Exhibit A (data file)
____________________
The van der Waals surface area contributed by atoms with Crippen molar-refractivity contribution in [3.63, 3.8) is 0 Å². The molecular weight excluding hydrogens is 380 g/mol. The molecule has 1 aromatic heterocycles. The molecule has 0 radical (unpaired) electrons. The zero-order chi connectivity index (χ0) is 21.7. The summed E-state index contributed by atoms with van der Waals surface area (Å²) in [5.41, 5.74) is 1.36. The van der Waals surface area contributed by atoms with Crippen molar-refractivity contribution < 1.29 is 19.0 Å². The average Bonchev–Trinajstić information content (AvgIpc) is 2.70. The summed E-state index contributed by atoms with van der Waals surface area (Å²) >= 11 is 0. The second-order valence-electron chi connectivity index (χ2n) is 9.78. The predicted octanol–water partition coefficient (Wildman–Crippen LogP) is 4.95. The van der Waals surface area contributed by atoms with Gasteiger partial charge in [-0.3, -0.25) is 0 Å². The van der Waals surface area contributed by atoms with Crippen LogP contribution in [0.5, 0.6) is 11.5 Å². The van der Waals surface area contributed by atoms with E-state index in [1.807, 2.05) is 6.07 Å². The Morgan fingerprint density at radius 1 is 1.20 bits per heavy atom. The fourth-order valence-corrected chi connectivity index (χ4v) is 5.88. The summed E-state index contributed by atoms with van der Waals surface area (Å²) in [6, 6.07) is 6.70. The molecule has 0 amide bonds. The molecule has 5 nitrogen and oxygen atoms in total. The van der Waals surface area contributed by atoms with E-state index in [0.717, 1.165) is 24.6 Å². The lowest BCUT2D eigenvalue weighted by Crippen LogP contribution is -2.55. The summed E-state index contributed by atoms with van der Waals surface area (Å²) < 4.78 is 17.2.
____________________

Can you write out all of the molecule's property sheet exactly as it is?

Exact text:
The van der Waals surface area contributed by atoms with Crippen molar-refractivity contribution in [3.63, 3.8) is 0 Å². The molecular weight excluding hydrogens is 380 g/mol. The molecule has 1 aromatic heterocycles. The molecule has 0 radical (unpaired) electrons. The zero-order chi connectivity index (χ0) is 21.7. The summed E-state index contributed by atoms with van der Waals surface area (Å²) in [5.41, 5.74) is 1.36. The van der Waals surface area contributed by atoms with Crippen molar-refractivity contribution < 1.29 is 19.0 Å². The average Bonchev–Trinajstić information content (AvgIpc) is 2.70. The summed E-state index contributed by atoms with van der Waals surface area (Å²) >= 11 is 0. The second-order valence-electron chi connectivity index (χ2n) is 9.78. The predicted octanol–water partition coefficient (Wildman–Crippen LogP) is 4.95. The van der Waals surface area contributed by atoms with Gasteiger partial charge in [-0.3, -0.25) is 0 Å². The van der Waals surface area contributed by atoms with Crippen LogP contribution in [0.5, 0.6) is 11.5 Å². The van der Waals surface area contributed by atoms with E-state index in [1.807, 2.05) is 6.07 Å². The Morgan fingerprint density at radius 1 is 1.20 bits per heavy atom. The fourth-order valence-corrected chi connectivity index (χ4v) is 5.88. The summed E-state index contributed by atoms with van der Waals surface area (Å²) in [6, 6.07) is 6.70. The molecule has 0 amide bonds. The molecule has 5 nitrogen and oxygen atoms in total. The van der Waals surface area contributed by atoms with E-state index in [0.717, 1.165) is 24.6 Å². The lowest BCUT2D eigenvalue weighted by Crippen LogP contribution is -2.55. The summed E-state index contributed by atoms with van der Waals surface area (Å²) < 4.78 is 17.2.